Thunder Bay takes its name from the immense bay at the head of Lake Superior, known on 18th century French maps as "Baie du Tonnerre". The city is often referred to as the Lakehead because of its location at the head of the Great Lakes. Thunder Bay is the sunniest city in eastern Canada with an average of 2167.7 hours of bright sunshine each year.
Thunder Bay is a vibrant and growing community and is the region's commercial, administrative and medical hub. From trees to transportation to the new frontier for research, health and life sciences, the community stands for hard work and innovation. Thunder Bay has been actively working to attract "knowledge-based" industries, primarily in the fields of biotechnology and molecular medicine. Canadian Business Magazine ranked Thunder Bay in the top ten best cities in Canada in which to conduct business (2005).
Thunder Bay is a four-season outdoor paradise and is one of the most dynamic "Cultural Capitals of Canada". Residents and visitors of Thunder Bay enjoy the harmony of a city rich in wide-open green spaces, parks and wilderness - and a major centre for visual and performing arts, and culture. Thunder Bay provides the amenities of an urban centre while opening the gateway to outdoor adventure in Northwestern Ontario.
A city with deeply rooted European and Aboriginal cultures, Thunder Bay is the sixth most culturally diverse community of its size in North America. Some of the most represented ethnic backgrounds include Finnish, Italian, Scottish, Ukrainian, Polish, French, Aboriginal Canadian, Chinese and Croatian.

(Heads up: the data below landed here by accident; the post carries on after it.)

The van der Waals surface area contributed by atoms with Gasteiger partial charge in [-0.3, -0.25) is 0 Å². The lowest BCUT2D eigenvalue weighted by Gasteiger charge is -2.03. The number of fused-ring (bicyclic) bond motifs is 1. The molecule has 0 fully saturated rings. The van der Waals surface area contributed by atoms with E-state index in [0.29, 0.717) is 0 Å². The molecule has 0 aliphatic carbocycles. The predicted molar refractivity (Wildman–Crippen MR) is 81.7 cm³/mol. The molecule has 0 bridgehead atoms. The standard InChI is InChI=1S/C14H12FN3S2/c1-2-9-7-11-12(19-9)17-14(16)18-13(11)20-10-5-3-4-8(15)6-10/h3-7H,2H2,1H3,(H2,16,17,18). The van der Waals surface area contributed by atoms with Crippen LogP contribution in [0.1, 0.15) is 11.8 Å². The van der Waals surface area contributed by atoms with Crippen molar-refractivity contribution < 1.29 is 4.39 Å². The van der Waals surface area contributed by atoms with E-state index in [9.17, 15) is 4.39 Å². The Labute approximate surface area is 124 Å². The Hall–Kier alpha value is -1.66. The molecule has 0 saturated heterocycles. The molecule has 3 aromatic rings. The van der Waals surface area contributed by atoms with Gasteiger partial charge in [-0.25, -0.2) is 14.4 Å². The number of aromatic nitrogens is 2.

The City by the Bay is home to 38 elementary schools, three middle schools, eight secondary schools, two private schools and an adult education facility which are administered by the Lakehead District School Board, the Thunder Bay Catholic District School Board and the Conseil scolaire de district catholique des Aurores boréales. Post secondary institutions in Thunder Bay include Confederation College and Lakehead University, and since 2005, the western campus of the Northern Ontario School of Medicine - the first medical school to open in North America in over 30 years. The city also has several other private colleges and tutoring programs.
Thunder Bay receives substantial air, rail and shipping traffic due to its prime location in the centre of Canada along major continental transportation routes and its proximity to the United States. The city is an important railway hub, served by both the Canadian National and Canadian Pacific Railway and has been an active port since the days of the North West Company. The Port of Thunder Bay is the largest outbound port on the St. Lawrence Seaway System and the sixth largest port in Canada. The Thunder Bay International Airport is the third busiest in Ontario and was the first Canadian airport to eliminate its airport improvement fees.